Talent Retention In Your Community: How to Bring Your Grads Back

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Over the past decade, many communities have been struggling from “brain-drain” – their best and brightest are being sent off to college never to return. Public, private, and nonprofit entities across the country have been struggling to develop innovative solutions to this problem. Join us to hear the story of how a group of community foundations in Michigan are implementing a Talent Retention Program to incentivize their college-educated youth to return home after obtaining a college degree. Want to start a Talent Retention Program in your community? The how-to manual for this program will be shared with all participants!


Robin Ferriby, vice president, philanthropic services, Community Foundation for Southeast Michigan

In addition to his role at the community foundation, Robin also serves on the boards of several other foundations. He is an appointed member of the Michigan Nonprofit Council for Charitable Trusts of the Office of the Attorney General and is actively engaged in legislative and regulatory matters affecting nonprofit organizations and charitable giving at the state and federal level.  Robin is the past president of The Advancement Network, Inc. (“AdNet”), a past shareholder of Berry Moorman P.C., and a former senior associate at Clark Hill PLC.

Randy Maiers, president & CEO, Community Foundation of St. Clair County

Randy Maiers has been the President & CEO of the Community Foundation of St. Clair County since 2002.  Prior to coming to St. Clair County Randy was the director of an education foundation in Metro Detroit, where he oversaw grant programs targeting engineering education at colleges and universities throughout North America.   Randy began his career in nonprofit management in 1990 when he joined the staff of the Michigan Art-Train in Ann Arbor.  He also spent several years with the American Heart Association until he took his first foundation job in 1997.

Mackenzie Price, executive director, Huron County Community Foundation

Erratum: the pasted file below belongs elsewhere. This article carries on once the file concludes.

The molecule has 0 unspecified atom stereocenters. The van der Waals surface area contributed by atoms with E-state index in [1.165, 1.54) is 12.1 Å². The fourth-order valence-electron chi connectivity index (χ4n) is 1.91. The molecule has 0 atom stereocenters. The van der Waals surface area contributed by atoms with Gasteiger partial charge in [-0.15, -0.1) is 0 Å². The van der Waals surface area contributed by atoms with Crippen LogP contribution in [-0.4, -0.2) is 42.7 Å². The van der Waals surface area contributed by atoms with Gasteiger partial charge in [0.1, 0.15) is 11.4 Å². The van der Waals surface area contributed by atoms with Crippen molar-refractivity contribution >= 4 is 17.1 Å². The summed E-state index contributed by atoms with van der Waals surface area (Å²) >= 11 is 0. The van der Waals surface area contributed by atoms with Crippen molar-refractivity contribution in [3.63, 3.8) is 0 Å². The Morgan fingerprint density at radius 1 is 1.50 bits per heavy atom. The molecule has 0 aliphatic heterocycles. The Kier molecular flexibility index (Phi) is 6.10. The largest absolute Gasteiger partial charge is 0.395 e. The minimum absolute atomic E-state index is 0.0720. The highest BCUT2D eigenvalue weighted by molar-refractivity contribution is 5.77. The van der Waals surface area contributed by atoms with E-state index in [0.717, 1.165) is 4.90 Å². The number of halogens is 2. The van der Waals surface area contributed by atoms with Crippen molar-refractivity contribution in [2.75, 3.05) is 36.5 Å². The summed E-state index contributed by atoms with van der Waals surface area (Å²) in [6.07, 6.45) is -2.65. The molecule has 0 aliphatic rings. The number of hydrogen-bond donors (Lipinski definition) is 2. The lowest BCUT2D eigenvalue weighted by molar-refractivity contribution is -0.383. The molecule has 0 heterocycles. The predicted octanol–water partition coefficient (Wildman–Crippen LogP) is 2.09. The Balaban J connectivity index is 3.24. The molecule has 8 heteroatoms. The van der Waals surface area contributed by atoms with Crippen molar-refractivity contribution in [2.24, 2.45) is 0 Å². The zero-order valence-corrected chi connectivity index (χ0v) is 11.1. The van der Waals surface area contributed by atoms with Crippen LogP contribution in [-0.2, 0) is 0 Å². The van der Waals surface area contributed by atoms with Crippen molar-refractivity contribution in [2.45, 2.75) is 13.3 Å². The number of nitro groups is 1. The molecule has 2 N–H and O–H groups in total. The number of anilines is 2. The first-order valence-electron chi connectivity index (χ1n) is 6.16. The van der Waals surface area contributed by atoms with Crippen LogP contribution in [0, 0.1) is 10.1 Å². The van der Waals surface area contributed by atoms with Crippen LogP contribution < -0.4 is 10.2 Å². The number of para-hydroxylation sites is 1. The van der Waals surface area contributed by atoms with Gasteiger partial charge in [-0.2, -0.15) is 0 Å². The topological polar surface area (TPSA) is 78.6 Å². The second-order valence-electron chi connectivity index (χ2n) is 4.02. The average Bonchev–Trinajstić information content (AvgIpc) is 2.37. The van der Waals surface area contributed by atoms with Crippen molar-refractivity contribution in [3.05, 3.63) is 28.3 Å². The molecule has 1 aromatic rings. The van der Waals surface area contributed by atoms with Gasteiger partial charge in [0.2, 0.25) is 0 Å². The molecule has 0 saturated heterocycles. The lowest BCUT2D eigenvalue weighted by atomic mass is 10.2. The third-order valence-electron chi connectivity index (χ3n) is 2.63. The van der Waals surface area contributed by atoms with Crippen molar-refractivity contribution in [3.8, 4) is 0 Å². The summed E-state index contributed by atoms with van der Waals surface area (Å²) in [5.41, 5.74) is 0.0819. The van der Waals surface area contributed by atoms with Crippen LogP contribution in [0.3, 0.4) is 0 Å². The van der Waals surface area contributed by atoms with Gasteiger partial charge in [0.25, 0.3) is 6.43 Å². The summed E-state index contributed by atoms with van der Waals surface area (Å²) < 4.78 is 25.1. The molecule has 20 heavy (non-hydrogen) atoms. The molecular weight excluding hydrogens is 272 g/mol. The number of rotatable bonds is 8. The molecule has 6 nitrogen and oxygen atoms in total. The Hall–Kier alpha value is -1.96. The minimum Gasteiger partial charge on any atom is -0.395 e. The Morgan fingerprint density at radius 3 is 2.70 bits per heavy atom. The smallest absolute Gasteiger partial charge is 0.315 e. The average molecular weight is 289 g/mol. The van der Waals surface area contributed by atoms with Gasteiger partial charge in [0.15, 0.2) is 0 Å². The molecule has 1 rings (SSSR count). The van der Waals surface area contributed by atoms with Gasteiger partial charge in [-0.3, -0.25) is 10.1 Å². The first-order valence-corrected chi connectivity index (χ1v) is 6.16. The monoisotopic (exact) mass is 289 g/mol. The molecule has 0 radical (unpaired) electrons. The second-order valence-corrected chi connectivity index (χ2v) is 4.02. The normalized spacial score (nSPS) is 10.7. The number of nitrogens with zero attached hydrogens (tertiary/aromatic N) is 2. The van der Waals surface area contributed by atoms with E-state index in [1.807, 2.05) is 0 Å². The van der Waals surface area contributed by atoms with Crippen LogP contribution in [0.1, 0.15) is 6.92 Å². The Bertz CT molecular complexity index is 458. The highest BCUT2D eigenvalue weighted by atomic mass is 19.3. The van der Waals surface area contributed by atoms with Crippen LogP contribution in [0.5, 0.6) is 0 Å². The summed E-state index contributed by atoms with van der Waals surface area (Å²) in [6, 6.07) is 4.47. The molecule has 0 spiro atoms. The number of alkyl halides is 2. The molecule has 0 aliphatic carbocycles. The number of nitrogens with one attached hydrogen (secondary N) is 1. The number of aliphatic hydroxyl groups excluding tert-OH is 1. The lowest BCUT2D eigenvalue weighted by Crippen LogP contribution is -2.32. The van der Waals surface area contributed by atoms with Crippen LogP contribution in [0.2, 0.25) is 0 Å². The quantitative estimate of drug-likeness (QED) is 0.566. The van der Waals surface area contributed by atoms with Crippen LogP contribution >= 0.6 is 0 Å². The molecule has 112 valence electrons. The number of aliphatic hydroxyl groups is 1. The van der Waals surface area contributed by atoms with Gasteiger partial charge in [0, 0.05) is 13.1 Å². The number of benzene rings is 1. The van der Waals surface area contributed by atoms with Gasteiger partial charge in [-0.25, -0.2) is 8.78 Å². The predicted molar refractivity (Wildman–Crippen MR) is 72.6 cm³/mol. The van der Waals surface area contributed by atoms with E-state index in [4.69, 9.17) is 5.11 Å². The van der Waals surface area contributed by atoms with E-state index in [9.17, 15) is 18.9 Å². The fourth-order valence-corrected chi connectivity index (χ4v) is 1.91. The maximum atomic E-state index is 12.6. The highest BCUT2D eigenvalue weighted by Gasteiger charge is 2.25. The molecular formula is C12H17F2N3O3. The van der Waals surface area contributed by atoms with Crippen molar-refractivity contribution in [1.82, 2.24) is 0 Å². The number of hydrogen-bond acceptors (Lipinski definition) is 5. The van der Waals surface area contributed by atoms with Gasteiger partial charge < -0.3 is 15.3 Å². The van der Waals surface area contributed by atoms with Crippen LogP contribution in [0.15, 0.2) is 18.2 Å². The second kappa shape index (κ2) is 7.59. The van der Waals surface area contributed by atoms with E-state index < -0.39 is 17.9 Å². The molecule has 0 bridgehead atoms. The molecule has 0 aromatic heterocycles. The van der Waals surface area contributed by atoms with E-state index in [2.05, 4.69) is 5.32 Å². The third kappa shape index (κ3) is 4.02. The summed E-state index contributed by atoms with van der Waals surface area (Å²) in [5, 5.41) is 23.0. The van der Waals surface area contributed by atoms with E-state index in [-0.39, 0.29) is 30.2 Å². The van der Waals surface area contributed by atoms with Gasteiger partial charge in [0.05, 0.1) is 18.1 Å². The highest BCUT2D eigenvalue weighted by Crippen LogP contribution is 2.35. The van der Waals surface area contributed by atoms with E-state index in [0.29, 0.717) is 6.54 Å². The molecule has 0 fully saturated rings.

Mackenzie Price joined the Huron County Community Foundation as the Executive Director in May 2014. Her involvement in community foundations began when a decade ago, when she joined the Youth Advisory Council at the Hillsdale County Community Foundation. Mackenzie also served for three years on the Michigan Community Foundation’s Youth Project committee and was the Mawby Intern at the Council of Michigan Foundations in 2013. Her interest in community foundations and philanthropy was sparked at a young age and she is excited to be playing an instrumental role in charitable giving in Huron County and the Thumb region.

Duane Tarnacki, member, Clark Hill PLC

Duane Tarnacki’s practice includes representing and advising tax-exempt organizations. This involves a full range of services, including advice about regulation by the Internal Revenue Service and state authorities, representation relating to general corporate matters and tax issues, the preparation and administration of retirement plans and welfare benefit plans, and all aspects of organization and operations. In his planned giving work, Duane serves as legal counsel to the development offices of a number of large charitable institutions. He frequently lectures on subjects ranging from estate planning aspects of charitable giving to officer and director liability issues. 


CMF Members: $35
Nonmembers: $75 (Includes Manual)

This webinar was hosted by the Council of Michigan Foundations

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